By Abdullahi Haruna Haruspice
For every today, there is a trace of yesterday. In these pictures depict my trace of yesterday at the faculty of social sciences, ABU Zaria where I held sway as faculty President during my undergraduate days.
Sixteen (16) years ago, I had contested and won the coveted position as students’ President. It was a keenly contested poll, by his grace, I triumphed. Then came the desire to live a legacy.
Hitherto, the association was an ugly reference of corruption where students embezzled funds entrusted them. I was mindful of this and went in with the zeal to work and leave a mark.
But I was greeted with the most vicious oppositions and obstacles. The parliamentary arm of the association won’t buy my ideas nor would they support my plans.
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I made a budget to have the faculty library upgraded and refurbished, it was turned down. Tragically, the same parliament approved the sum of N300,000.00 to print receipt booklets that would be used to source for students due of 700,000.00! Yes, such an economic sense.
It was a beautifully orchestrated plan to make money from the association by some of these few folks. So they padded the budget.
I discovered their plans and kept mute, my finest moment came when the money was approved. I got the officer in charge to bring three printers to bid for the printing of the receipt. Using native intelligence and reverse psychology, I told the printers individually the bid of every one.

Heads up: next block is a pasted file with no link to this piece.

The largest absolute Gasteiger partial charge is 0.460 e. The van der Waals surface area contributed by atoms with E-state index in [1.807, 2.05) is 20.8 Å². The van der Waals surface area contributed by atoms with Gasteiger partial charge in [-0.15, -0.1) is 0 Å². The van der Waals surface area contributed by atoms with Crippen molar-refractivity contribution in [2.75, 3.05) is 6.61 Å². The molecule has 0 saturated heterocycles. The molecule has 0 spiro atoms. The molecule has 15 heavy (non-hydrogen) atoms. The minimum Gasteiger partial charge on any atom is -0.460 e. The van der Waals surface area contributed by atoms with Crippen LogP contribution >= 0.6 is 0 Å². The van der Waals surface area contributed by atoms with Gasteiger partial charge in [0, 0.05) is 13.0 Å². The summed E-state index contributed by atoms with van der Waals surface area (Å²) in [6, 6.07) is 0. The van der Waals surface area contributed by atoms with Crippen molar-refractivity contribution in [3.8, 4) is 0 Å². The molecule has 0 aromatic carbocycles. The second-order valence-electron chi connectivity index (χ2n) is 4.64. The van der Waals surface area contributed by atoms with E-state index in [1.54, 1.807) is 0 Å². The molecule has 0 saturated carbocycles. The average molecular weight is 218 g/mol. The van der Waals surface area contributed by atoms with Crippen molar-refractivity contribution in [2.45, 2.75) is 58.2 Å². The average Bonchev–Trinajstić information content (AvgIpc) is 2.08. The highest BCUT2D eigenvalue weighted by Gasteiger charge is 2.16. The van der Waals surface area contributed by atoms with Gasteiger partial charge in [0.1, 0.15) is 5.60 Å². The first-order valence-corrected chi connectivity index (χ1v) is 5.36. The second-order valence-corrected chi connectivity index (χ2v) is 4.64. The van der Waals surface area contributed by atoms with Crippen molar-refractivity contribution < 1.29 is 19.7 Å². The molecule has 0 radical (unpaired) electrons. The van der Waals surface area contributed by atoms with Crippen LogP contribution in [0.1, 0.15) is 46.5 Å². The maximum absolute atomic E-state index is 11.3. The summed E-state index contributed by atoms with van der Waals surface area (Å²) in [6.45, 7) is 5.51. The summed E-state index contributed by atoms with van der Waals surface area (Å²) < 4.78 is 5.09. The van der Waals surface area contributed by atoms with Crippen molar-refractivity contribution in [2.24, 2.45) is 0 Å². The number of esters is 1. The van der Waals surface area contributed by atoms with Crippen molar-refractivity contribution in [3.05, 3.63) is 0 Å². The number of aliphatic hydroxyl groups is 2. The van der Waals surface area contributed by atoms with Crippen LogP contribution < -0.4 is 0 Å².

So because they all wanted the job, they came down from their clandestine prices and gave the real quotes. In the end, we got the receipt printed at less than a 100,000 and we were richly left with N200,000 from the padded approval.
I made the officer under whose office we made this excess fund in charge of what would become a lasting legacy of my government as the faculty president.
We went around the school, looking for metal scraps from abandoned furniture and made these slabs you see in these pictures.
This became a shocking delight to students who for the first time saw the results of their dues. We became overwhelmingly popular in the faculty with students hailing and praising us.
The management wasn’t left out as they made reference to us in pleasant terms. In fact, by the time we were leaving, the Deanery awarded us a special recommendation letter describing us as ‘innovative, responsive and transparent’.
This feat was made possible with my innovative and supportive excos led by Yimi Madaki, Sarafadeen Ibrahim, Odeh Abah, Ibrahim Larai Fatima, Jingo, Simon Ogbe, Mariam Okene, and others.
So imagine my joy whenever I visited the faculty and was greeted by the trace of my yesterday. The successive students didn’t abandon my vision, they sustained it. And indeed this is what governance should be – a continuum reference of sustainability.
Therefore, wherever you happen to find yourself, leave a trace of impact, leave a mark of positive reference – this way, you shall live forever even when you are no more.